The designers of Open XML had very good reasons for making element and attribute names short – documents can be very long, and an increase in name length can have an impact on performance and the memory that is used by tools, so they were justified in having names such as w:p, w:t, and w:sdt. Unless you are designing one of those highly specialized vocabularies, it’s better not to use single character tags.
Avoid language keywords such as ‘default’, ‘abstract’, ‘break’, and ‘event’. If you use a tool that generates C# or some other language for de-serialization of the XML, or if you use the approach of pre-atomization of XName objects, code that exactly matches the element or attribute name won’t be valid.
For convenience, here are links to the C#, VB.NET, and C++ references, so that it’s easy to validate that you are not using keywords:
C# Language Reference
Visual Basic Reference
Choose easily readable identifier names. For example, a property named HorizontalAlignment is more readable in English than AlignmentHorizontal. AdjustIndentation is more readable than IndentationAdjust.
Optimize for readability over brevity.
I put elements in namespaces, and don’t put attributes in namespaces. Elements need to be in namespaces for a variety of reasons. There are some tools that require namespaces.
But attributes are a different story. For one thing, for all practical purposes, attributes inherit the namespace of their element. You can’t access the attribute without accessing the element, and you can’t get to the element without using its namespace. The designers of XML had to allow for namespaces for attributes because there are some special purpose attributes that sometimes need to be added to elements in an existing vocabulary. The xml:space and xml:lang attributes are examples. By placing these in the special xml namespace, we avoid any possible collisions between names.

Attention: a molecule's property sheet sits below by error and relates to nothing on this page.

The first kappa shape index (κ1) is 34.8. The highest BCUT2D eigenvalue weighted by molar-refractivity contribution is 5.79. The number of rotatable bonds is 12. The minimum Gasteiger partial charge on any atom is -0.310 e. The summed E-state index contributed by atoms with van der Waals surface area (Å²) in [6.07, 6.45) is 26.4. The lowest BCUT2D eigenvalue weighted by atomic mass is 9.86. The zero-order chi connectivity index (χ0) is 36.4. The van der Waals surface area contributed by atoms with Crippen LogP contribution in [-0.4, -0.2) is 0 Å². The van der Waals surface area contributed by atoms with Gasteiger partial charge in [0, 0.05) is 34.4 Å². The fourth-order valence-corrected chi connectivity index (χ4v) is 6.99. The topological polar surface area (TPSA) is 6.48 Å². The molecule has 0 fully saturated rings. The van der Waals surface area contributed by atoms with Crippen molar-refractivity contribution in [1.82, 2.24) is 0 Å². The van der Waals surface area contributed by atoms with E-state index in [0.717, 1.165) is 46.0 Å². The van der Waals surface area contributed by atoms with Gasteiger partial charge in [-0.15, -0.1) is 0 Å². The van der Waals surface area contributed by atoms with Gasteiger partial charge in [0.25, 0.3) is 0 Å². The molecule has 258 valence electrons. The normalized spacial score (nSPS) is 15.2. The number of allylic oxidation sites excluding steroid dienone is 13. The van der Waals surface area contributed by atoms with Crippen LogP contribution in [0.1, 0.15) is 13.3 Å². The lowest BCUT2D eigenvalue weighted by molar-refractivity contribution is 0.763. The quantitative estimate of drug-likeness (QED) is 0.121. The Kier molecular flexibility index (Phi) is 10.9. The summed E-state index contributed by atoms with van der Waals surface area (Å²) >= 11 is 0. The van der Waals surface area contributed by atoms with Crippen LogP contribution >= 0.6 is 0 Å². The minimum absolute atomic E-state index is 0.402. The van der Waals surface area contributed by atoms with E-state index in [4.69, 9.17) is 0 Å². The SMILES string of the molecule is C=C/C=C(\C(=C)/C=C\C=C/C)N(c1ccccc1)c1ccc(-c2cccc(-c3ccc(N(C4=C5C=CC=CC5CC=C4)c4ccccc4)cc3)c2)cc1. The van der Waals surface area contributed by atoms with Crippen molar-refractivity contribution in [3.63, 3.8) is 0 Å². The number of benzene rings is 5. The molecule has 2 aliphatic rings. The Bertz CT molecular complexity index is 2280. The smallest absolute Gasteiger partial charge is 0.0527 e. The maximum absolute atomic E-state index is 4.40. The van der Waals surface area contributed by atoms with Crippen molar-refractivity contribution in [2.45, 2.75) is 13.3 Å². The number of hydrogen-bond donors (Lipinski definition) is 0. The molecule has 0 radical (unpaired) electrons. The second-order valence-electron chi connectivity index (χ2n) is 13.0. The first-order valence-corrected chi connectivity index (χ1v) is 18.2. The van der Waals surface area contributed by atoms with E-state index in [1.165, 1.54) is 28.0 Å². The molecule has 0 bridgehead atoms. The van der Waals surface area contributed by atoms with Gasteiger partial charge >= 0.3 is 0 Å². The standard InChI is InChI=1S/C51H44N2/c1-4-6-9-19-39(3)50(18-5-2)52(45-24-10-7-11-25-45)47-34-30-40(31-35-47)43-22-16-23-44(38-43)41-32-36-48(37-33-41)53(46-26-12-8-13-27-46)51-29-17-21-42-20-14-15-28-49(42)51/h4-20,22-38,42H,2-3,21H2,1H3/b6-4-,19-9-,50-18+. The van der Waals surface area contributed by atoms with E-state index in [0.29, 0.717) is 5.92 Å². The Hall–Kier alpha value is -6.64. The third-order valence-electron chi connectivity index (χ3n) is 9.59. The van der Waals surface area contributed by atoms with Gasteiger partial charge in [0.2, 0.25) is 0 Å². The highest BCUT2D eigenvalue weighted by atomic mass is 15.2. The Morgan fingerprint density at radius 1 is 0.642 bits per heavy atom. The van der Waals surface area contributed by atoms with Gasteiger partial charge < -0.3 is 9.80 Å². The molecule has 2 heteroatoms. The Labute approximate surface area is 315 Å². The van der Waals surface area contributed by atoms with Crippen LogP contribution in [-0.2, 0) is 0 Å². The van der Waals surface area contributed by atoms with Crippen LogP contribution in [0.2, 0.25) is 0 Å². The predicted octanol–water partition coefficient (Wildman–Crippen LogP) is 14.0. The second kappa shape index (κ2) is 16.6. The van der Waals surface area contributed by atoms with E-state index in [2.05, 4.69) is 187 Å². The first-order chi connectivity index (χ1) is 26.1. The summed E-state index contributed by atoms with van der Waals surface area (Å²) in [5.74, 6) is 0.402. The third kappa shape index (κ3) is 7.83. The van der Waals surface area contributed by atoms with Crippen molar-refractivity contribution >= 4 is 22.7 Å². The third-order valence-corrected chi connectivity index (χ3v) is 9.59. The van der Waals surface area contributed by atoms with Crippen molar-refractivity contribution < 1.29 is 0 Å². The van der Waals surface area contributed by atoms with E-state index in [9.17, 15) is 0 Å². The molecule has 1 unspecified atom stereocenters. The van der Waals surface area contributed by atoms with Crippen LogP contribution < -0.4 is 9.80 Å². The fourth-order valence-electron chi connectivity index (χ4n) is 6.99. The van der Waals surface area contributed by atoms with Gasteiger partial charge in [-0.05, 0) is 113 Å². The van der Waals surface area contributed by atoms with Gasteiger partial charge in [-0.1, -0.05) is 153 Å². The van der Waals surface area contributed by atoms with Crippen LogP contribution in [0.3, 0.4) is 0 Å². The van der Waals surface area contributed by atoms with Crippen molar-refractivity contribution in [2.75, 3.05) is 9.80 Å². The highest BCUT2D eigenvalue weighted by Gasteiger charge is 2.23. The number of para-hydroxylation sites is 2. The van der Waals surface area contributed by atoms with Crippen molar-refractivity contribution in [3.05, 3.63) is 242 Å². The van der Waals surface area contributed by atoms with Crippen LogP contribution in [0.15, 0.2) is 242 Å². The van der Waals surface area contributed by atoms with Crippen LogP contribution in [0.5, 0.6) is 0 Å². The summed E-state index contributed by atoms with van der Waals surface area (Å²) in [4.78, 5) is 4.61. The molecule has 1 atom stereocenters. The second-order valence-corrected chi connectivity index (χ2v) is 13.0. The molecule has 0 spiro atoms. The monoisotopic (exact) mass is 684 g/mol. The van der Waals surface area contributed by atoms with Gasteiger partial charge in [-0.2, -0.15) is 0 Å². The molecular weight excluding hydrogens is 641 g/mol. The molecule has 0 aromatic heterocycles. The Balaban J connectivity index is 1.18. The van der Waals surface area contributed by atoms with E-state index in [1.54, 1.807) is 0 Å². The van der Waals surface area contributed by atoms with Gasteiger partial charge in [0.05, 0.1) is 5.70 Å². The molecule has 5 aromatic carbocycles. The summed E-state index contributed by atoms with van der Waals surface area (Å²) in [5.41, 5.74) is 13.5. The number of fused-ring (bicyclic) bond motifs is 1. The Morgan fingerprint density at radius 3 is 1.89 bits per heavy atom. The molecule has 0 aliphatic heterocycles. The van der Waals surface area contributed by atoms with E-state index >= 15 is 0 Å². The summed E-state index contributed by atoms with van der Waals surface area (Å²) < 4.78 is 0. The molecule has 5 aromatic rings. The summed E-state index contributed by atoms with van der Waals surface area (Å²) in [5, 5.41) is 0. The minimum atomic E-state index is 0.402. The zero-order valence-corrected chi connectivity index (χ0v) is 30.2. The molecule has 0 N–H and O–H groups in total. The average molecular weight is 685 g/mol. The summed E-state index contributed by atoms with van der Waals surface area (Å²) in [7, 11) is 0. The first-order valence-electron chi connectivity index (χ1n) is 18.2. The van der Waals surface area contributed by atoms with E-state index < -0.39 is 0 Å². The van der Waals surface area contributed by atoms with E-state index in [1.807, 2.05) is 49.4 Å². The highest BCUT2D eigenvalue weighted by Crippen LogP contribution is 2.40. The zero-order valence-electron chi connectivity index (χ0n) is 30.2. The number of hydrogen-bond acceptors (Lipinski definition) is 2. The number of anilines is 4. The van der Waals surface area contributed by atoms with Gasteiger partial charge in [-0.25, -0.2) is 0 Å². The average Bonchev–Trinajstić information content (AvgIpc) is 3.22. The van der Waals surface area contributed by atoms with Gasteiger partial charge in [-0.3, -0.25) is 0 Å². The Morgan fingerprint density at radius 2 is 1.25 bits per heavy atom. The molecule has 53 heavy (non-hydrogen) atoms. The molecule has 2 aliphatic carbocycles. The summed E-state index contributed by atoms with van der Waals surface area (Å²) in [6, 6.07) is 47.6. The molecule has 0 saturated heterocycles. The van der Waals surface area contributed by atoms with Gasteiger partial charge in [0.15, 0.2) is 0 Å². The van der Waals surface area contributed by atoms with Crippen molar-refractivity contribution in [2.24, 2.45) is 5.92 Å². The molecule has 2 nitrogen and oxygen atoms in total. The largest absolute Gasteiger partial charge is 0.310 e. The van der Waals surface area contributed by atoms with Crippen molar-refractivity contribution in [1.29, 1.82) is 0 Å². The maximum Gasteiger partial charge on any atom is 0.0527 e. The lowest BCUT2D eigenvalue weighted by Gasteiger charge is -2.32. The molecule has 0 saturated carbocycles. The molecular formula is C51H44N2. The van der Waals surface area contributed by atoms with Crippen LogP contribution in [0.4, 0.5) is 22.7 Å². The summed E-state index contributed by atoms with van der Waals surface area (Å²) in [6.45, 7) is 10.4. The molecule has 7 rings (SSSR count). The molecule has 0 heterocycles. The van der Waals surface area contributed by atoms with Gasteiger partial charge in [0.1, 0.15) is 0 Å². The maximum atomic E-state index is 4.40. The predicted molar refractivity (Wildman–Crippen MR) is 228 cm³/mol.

Another reason that attributes allow namespaces – I’ve written XSLT transforms where the first operation is to transform the XML into a new tree with new attributes on some elements. The purpose of these attributes is to aid further transforms. By creating these attributes in my own namespace, I can make sure that I avoid name collisions.
This is, I believe, why even if there is a default namespace for elements, attributes are always by default in no namespace.
Sometimes I use LINQ to XML trees as a means of passing more complicated configuration information into a method, or returning the results of a query into SQL or Open XML. In this case, I’m not really using LINQ to XML as XML, but as a hierarchical data store that is LINQ friendly. Of course, in this situation, using XML namespaces would be silly.
There are many more things to consider around designing XML vocabularies, such as when to use attributes vs. when to use child elements, avoiding magic values, etc. This is a much larger discussion, and could fill an entire book, I think.
if you look at the configuration files coming with .NET (and other products shipping from Microsoft), they are all but a few using camelCasing.
In my oppinion it really depends on the usage, and as long as you're consistent within the schema, i guess most developers should be able to read it.
Personally, I tend to use camelCasing in most of the cases because I feel I should align with the .NET framework configuration files. In the rare cases where the schema would suffer, I go with PascalCasing.
All good points - this post just details what I do. :)
But just have to say, if using the hyphenated lower-case style, it becomes much more messy to implement an XML to Object mapper.